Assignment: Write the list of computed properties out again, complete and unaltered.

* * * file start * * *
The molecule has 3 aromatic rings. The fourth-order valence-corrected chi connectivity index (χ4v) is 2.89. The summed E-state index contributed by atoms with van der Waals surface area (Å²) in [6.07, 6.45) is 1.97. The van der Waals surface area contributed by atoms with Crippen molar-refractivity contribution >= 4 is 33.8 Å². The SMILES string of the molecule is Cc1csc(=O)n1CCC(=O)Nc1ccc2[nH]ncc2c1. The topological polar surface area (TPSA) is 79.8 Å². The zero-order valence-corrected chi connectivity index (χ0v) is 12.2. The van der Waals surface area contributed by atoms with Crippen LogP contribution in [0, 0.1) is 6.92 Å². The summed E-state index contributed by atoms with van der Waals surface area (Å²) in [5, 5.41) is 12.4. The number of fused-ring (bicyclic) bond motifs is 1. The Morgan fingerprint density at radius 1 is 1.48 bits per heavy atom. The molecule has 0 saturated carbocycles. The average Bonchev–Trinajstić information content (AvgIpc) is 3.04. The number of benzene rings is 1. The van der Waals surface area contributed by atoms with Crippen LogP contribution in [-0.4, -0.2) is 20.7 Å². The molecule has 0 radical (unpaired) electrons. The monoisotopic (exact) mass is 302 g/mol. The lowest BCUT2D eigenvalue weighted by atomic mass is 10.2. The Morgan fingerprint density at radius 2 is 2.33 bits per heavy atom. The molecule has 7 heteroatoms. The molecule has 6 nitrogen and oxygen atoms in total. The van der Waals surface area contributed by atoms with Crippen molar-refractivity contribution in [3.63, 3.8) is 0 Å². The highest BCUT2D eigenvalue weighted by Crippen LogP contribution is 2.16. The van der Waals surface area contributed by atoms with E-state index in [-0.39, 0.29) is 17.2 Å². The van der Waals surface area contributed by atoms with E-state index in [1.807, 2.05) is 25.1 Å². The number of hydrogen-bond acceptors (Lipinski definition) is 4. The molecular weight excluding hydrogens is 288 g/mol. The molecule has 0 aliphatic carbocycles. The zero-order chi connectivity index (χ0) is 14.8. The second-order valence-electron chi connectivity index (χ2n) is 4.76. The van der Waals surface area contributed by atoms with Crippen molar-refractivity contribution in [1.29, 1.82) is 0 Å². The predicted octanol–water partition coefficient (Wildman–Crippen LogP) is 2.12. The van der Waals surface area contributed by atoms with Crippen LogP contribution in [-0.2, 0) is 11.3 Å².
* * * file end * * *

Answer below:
The molecule has 3 aromatic rings. The fourth-order valence-corrected chi connectivity index (χ4v) is 2.89. The summed E-state index contributed by atoms with van der Waals surface area (Å²) in [6.07, 6.45) is 1.97. The van der Waals surface area contributed by atoms with Crippen molar-refractivity contribution >= 4 is 33.8 Å². The SMILES string of the molecule is Cc1csc(=O)n1CCC(=O)Nc1ccc2[nH]ncc2c1. The topological polar surface area (TPSA) is 79.8 Å². The zero-order valence-corrected chi connectivity index (χ0v) is 12.2. The van der Waals surface area contributed by atoms with Crippen LogP contribution in [0, 0.1) is 6.92 Å². The summed E-state index contributed by atoms with van der Waals surface area (Å²) in [5, 5.41) is 12.4. The number of fused-ring (bicyclic) bond motifs is 1. The Morgan fingerprint density at radius 1 is 1.48 bits per heavy atom. The molecule has 0 saturated carbocycles. The average Bonchev–Trinajstić information content (AvgIpc) is 3.04. The number of benzene rings is 1. The van der Waals surface area contributed by atoms with Crippen LogP contribution in [-0.4, -0.2) is 20.7 Å². The molecule has 0 radical (unpaired) electrons. The monoisotopic (exact) mass is 302 g/mol. The lowest BCUT2D eigenvalue weighted by atomic mass is 10.2. The Morgan fingerprint density at radius 2 is 2.33 bits per heavy atom. The molecule has 7 heteroatoms. The molecule has 6 nitrogen and oxygen atoms in total. The van der Waals surface area contributed by atoms with Crippen molar-refractivity contribution in [3.63, 3.8) is 0 Å². The highest BCUT2D eigenvalue weighted by Crippen LogP contribution is 2.16. The van der Waals surface area contributed by atoms with E-state index in [-0.39, 0.29) is 17.2 Å². The van der Waals surface area contributed by atoms with E-state index in [1.807, 2.05) is 25.1 Å². The number of hydrogen-bond acceptors (Lipinski definition) is 4. The molecular weight excluding hydrogens is 288 g/mol. The molecule has 0 aliphatic carbocycles. The zero-order chi connectivity index (χ0) is 14.8. The second-order valence-electron chi connectivity index (χ2n) is 4.76. The van der Waals surface area contributed by atoms with Crippen molar-refractivity contribution in [1.29, 1.82) is 0 Å². The predicted octanol–water partition coefficient (Wildman–Crippen LogP) is 2.12. The van der Waals surface area contributed by atoms with Crippen LogP contribution in [-0.2, 0) is 11.3 Å².